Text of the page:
something quite exciting about aiming the lustrous prow of a magnificent
Bentley Brooklands LPT towards one of the finest tourist destinations in the
Lisbon region. The example I was driving is finished in mouth-watering
Wildberry (metallic) with beautiful Sandstone (cream) hide, piped Wildberry.
The top-roll is also finished in Wildberry with the interior completed with
matching Wildberry lambswool over rugs.
model was introduced back in 1992 as a revised version of Bentley's Mulsanne S
and Eight models. Crewe intended the Brooklands to be a less expensive
alternative to the magnificent Turbo-R without being in any way less opulent.
The Brooklands featured much the same styling as the Turbo-R but initially came
minus a turbo. However, in 1996, a low-pressure turbo (LPT) was bolted on to
the venerable V8.
through Lisbon's narrower streets in such a leviathan seemed like a daunting
prospect but the sharp handling characteristics of the Brooklands soon puts any
driver at ease. With the outside temperature gauge nudging 37C, the Bentley's
dual-level climate control was easily up to the job of cooling things down.
Rolls-Royce/Bentley air-con trumps all others because the ventilation system
can effortlessly deliver copious volumes of ice-cold air into the cabin.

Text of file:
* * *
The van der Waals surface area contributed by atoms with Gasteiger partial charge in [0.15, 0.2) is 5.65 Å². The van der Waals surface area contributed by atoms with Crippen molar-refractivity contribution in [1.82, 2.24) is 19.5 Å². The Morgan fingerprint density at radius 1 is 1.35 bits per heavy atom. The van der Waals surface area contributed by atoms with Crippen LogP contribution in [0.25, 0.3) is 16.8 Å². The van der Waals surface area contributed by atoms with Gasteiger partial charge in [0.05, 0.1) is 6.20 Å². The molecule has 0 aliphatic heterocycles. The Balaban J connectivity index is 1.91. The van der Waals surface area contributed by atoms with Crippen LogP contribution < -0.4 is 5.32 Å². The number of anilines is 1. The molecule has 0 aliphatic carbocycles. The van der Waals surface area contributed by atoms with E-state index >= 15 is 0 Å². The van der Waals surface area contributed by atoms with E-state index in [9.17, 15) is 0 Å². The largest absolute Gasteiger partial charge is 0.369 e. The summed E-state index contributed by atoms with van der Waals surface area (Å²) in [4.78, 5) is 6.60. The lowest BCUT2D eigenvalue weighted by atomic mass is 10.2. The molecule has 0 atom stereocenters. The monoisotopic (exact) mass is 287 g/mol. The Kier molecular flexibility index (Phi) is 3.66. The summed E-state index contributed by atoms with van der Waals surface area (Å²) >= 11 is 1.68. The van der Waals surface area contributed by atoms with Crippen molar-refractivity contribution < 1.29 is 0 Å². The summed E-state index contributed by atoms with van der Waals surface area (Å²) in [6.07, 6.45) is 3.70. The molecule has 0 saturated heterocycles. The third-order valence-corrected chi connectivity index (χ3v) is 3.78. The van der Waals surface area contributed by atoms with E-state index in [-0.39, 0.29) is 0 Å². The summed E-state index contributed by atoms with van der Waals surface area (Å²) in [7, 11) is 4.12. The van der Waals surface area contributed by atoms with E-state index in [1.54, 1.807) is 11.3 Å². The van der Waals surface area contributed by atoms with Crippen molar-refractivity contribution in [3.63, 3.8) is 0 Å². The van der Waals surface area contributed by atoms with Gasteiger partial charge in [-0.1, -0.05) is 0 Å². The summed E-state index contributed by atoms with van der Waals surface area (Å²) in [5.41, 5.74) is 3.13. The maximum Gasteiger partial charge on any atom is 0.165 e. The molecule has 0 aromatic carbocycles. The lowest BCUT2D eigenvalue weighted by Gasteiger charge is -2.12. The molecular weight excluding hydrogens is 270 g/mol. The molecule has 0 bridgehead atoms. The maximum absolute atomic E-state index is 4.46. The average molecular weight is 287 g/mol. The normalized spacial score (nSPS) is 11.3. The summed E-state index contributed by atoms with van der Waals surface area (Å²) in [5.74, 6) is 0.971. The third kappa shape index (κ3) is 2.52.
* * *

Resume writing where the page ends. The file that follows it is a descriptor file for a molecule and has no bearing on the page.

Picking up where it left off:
Optimum temperature is swiftly achieved and thereafter silently maintained
regardless of what's going on outside. The four trademark 'bull's eye' air
vents with 'organ-stop' airflow regulators make light work of distributing
those cooling wafts. Despite the extreme heat outside, we were comfortably able
to wear long-sleeved shirts without getting in any way hot and bothered inside
the sumptuous cabin.
simply taking the motorway from Lisbon, we headed towards Mafra and Ericeira in
order to enjoy a little sightseeing along the way. The fabulous 6.75-litre low-pressure turbo V8 made for brisk progress. The slightest dab of throttle, and
the turbo kicked in without even a hint of lag, propelling the mighty thoroughbred
purposefully forward. No fuss, no drama, just honest-to-goodness grunt. It
wasn't all that long before I peeled off the dual carriageway and headed down